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Midnight Breakfast Is Food For The Soul At UIUC

Dusty Rhodes/NPR Illinois
The Men of Impact kitchen crew includes Olivier Jacques (in John Deere hat), Uyi Idemudia (in white hoodie), and Dwayne Mitchell (in the Nike cap).

For college students, December means cramming for final exams. Some schools try to help students keep studying by serving midnight breakfast in the dining halls. But one student group at the University of Illinois puts their own twist on that tradition.

It’s 10:30 on a Thursday night at the Bruce Nesbitt African American Cultural Center, better-known to most University of Illinois students as simply the “Black House.” There’s music bumping, guys playing video games, another group playing Spades. Olivier Jacques, a sophomore studying accounting, explains what’s about to happen.

“It’s been a tradition for Men of Impact for about 10 years now to host a midnight breakfast just for the black community to come out, take a break from studying,” Jacques says. “Everybody congregates here, they get free food, and it’s just like been a part of the black community here at U of I. for such a while, people expect it. It’s part of their finals tradition.”

Some students use it as incentive to spend the school’s official “Reading Day” studying late into the night.

“That’s what I did today,” Jacques says. “I knocked out a lot of my work earlier in the day. So I think a lot of people are probably actually studying right now, and they know at midnight they’re going to come here.”

They keep the menu simple: Pancakes, scrambled eggs and bacon.

A lot of campuses provide a midnight breakfast during finals week. It often features faculty serving a menu prepared by the staff. At the Black House, it’s the Men of Impact, a student organization for guys who want to be positive role models, both on and off the U. of I. campus. For example, they go every week to the local Boys & Girls Club to mentor younger kids. But on this night, in this cramped little kitchen, it’s all trash talk about cooking skills.

And no one talks more trash than this guy.

“Trayshawn! When you make scrambled eggs that look like this, come holler at me.”

He’s Uyi Idemudia (his parents are from Nigeria), a senior majoring in community health, and he was jokingly taunting Men of Impact’s president, Trayshawn Mitchell.

“I was talking like that to him because he was trying to call me out. He said my scrambled eggs looked like an omelette, and I’m like, ‘It’s a process. Trust the process, bro.’ ”

Idemudia’s schedule serves as a good reminder of why students crave the physical and emotional nourishment of midnight breakfast.

“I pulled an all-nighter on Monday night, like, I did not sleep at all,” he says. “I took both exams with no sleep. Right after the second exam, I had to go to work. After work, I had to go to a group project meeting for a presentation in my next class the next day. And then I was able to get some rest.”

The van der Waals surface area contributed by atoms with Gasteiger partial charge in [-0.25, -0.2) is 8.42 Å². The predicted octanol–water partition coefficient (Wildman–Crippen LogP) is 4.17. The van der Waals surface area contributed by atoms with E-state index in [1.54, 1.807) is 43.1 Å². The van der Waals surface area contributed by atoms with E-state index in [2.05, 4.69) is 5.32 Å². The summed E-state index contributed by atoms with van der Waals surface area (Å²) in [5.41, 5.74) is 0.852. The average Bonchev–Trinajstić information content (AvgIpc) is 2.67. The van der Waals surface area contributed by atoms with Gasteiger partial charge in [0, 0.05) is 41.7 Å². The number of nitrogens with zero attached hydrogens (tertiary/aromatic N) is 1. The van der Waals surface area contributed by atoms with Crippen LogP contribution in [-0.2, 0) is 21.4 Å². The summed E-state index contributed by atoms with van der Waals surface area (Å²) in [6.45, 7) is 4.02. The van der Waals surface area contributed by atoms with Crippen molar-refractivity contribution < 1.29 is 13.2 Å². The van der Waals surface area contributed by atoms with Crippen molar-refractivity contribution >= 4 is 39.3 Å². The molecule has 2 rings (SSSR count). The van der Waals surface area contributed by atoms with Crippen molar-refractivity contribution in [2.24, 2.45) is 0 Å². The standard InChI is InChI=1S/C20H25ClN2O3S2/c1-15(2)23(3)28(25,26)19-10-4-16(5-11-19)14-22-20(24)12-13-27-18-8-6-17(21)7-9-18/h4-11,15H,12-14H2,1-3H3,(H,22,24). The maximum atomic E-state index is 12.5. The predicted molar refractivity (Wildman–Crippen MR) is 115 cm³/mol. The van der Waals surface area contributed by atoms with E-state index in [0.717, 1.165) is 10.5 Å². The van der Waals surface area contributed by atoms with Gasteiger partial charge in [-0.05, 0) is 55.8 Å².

But how did he do on his finals?

“Oh,  I aced them,” he says.

As midnight approaches, a line forms all the way into the foyer. When a local minister arrives to bless the food, and asks the students to form a circle holding hands, no one budges.

“If we can’t make a circle, that’s fine,” he says. “What better place to be than at college right now, at the University of Illinois, at BNAACC right now, surrounded by people that look just like you, that’s going to motivate you. You made it to the University of Illinois, you know what I’m saying? Anything above that is like, what -- Ivy League?”

Everyone removes their hats and bows their head for the preacher’s prayer:

“Lord Father God we ask that you continue to bless the food for the nourishment of our bodies, bless the hands that have prepared it, and also bless those who are less fortunate. In Jesus’ name, we ask these things.”

The roomful of students responds with a hearty “Amen!”

One of the first people through the line is Bitanya Gebrekristos, a junior majoring in human development and family studies.

“It’s good! The food is really good,” she says. “These boys are really trying their best.”

Of course, that’s not the real reason she’s here.

“The people, the environment, being at the Black House, being around people that make it home, that give it a homey feel,” she says. “And also, this is a group of people dedicated to giving back to the black community on campus. So you just have this warm community feeling that, you know ... you have that sense of kinship, you have that motivation. It’s kind of like you play off each other’s vibes, like a natural high. We go back to our rooms, we go okay, I’m up for studying some more.”  

Every student organization has an adult advisor, and for Men of Impact, it’s Chris Lewis. He spends the entire evening out in the lobby, trusting the students to handle their own event. He quibbles about the seasoning on the eggs, but not much else.

“I’m just glad to be in the presence of these students,” he says. “Yes, I’m their advisor, but at the same time, I learn so much from them just by their drive, their perseverance, their resilience and, you know, their desire to want to be a part of something bigger than themselves.”

Nobody took a head count, but attendance outpaced the supply of pancakes. Lewis estimates that about 85 U. of I. students hiked across campus that night in the snow to have breakfast at the Black House. A crew of at least 10 young men stayed afterwards to clean up, finishing the job around 2:30 a.m.